Another interesting ligand binding assay which allows for the real-time quantification of protein or peptide ligands is the antibody-based proximity ligation immunoassay. Invitrogen already makets some kits for Applied Biosystem´s Real-Time qPCR 5´-exonuclease platform (be aware only the company´s names are different, not the company itself). IP and trademarks with regards to the proximity ligation immunoassay are owned by Olink Bioscience AB, Sweden.
This immunoassay originally was designed as a classic liquid phase ligand binding assay, which comprises two monoclonal antibodies recognizing different epitopes of the target ligand (1), generally of the protein or peptide type. Both antibodies bear different DNA oligonucleotides, which are brought – upon binding to the target ligand – to close proximity to each other. If a complementary DNA oligonucleotide bridge is added to the antibody/ligand complex, a double-stranded DNA ligase can covalently link the two oligonucleotide tags. The ligation product afterwards can easily be detected in a real-time 5´-exonuclease assay (qPCR assay).
The proximity ligation immunoassay has recently been applied to the detection of proteins in situ (2, 3, 4), or to study protein/protein interactions (5). The latter one was advanced to the early diagnosis of prostate cancer from plasma samples (6).
It remains fascinating which of the two immuno qPCR variants comes off as the winner in the “best-sensitivity-to-lowest-cost-of-goods-ratio” challenge. Both assays are available in the liquid phase and the solid phase immunoassay format. Both inventors (and distributors) claim to have superior immunoassay sensitivity, but to our knowledge so far, there is no published study which compares both assay principles face-to-face for the same target ligand. Also, both immunoassays are of the sandwich type, meaning that there are two antibodies involved in the ligand binding events (ah, binding to different epitopes anyhow). Both immuno qPCR assays come in a single-tube format, with the only difference the ligation-based immuno qPCR assay can be performed in commonly used 96-microwell optical plates (the other one uses flat-bottom plates).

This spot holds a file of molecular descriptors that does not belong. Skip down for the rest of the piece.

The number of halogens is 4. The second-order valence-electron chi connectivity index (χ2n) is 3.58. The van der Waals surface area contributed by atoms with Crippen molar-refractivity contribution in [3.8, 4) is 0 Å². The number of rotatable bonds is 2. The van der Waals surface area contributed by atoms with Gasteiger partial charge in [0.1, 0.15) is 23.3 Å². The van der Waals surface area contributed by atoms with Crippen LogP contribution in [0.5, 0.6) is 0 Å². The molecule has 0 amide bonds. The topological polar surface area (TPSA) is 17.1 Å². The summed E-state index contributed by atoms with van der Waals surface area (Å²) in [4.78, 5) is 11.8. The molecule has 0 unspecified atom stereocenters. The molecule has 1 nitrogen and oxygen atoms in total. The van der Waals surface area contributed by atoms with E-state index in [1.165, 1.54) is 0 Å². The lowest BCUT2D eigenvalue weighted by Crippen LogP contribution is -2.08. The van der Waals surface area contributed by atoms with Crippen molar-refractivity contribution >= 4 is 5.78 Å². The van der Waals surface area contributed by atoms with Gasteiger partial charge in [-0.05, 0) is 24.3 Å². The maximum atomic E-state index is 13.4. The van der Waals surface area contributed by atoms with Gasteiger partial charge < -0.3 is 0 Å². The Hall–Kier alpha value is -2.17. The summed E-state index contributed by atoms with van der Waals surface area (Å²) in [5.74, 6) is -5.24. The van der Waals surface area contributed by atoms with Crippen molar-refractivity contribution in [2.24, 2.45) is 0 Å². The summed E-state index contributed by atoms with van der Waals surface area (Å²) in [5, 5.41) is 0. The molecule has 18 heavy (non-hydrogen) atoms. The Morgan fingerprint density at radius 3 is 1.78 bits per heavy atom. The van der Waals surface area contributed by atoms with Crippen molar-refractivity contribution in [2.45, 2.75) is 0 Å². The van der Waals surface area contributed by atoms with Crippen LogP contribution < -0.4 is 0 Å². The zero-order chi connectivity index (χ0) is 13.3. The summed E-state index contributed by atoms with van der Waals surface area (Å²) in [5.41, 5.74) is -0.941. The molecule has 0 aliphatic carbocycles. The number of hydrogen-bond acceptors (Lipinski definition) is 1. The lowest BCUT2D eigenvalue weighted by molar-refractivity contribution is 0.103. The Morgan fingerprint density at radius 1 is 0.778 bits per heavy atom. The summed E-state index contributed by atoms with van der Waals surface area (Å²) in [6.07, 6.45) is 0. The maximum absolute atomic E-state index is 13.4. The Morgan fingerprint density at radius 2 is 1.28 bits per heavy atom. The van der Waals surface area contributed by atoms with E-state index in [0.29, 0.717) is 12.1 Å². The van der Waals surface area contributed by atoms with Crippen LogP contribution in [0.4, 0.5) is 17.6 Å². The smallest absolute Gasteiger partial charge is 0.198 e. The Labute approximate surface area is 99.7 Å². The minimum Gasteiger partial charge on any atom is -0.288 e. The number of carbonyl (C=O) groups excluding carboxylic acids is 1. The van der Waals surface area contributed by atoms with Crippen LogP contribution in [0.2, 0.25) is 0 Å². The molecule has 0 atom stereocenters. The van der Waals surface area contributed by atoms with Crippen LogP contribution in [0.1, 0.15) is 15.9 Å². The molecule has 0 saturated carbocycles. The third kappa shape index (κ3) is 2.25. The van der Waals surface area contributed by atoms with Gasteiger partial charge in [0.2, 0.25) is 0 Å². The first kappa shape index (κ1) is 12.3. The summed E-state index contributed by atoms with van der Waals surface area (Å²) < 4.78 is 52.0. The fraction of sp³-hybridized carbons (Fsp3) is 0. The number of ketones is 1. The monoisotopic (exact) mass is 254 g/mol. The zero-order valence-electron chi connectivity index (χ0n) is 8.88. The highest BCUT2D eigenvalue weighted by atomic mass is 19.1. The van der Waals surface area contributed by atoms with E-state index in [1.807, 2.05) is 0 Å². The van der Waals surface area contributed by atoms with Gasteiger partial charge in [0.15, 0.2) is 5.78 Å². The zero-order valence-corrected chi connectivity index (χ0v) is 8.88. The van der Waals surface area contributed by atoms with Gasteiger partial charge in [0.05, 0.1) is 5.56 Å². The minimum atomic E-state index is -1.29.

Well, as long as we don´t check it out for our own, and without having the possibility to compare to each other, I would say, the proximity ligation immunoassay MUST have an increased sensitivity, because only ligation products will be detected in the subsequent real-time qPCR assay. Furthermore, the proximity ligation immunoassay goes without intermediate washing steps of the plate, because unbound antibodies, or even unligated oligo tags should not interfere with the immunoassay, but may be responsible for the excellent assay sensitivity. On the other hand, it is well known that 5´-phospates (necessary for the ligation) are not stable in biological liquids; the ligation product yield also depends on the hybridization effeciency of the bridging oligo, and of the DNA ligase activity as well.
Above all, the proximity ligation assay makes use of two distinct monoclonal antibodies, which often are not available for the same target ligand. And if so, it does not necessarily mean the DNA tags of both antibodies are in proximity to each other to enable the ligation reaction. It is obvious that small molecules are not accessible to the proximity ligation immunoassay (but also not for the immuno qPCR assay, I guess).
And finally, the proximity ligation assay seems not to be the right tool to investigate immunogenicity of investigational new drugs (IND) like peptides, proteins, nucleic acids, and alike. Antibody detection assays (ADA) usually are applied to immobilized antigen. For the immuno qPCR assay, e.g. only one DNA-tagged anti-IgG antibody allows for positive readout. I already mentioned the proximity ligation assay doesn´t get along with only one antibody.
As I said, it remains exciting.
See also our post on how the immuno qPCR assay can be of increased sensitivity by using a RNA tag instead of DNA.
(1) Gullberg M et al (2004), Proc Natl Acad Sci USA 101(22): 8420-4.
(2) Söderberg O et al (2006), Nat Methods 3: 995-1000.
(3) Gullberg M & Andersson AC (2009), Olink´s advertising Nature Methods feature
(4) Leuchowius KJ et al (2911), Curr Protoc Cytom, Chapter 9, Unit 9.36
(5) Laulier C et al (2011), Cancer Res 71(10): 3590-602.
(6) Tavoosidana G et al (2911), Proc Natl Acad Sci USA 108(21): 8809-14.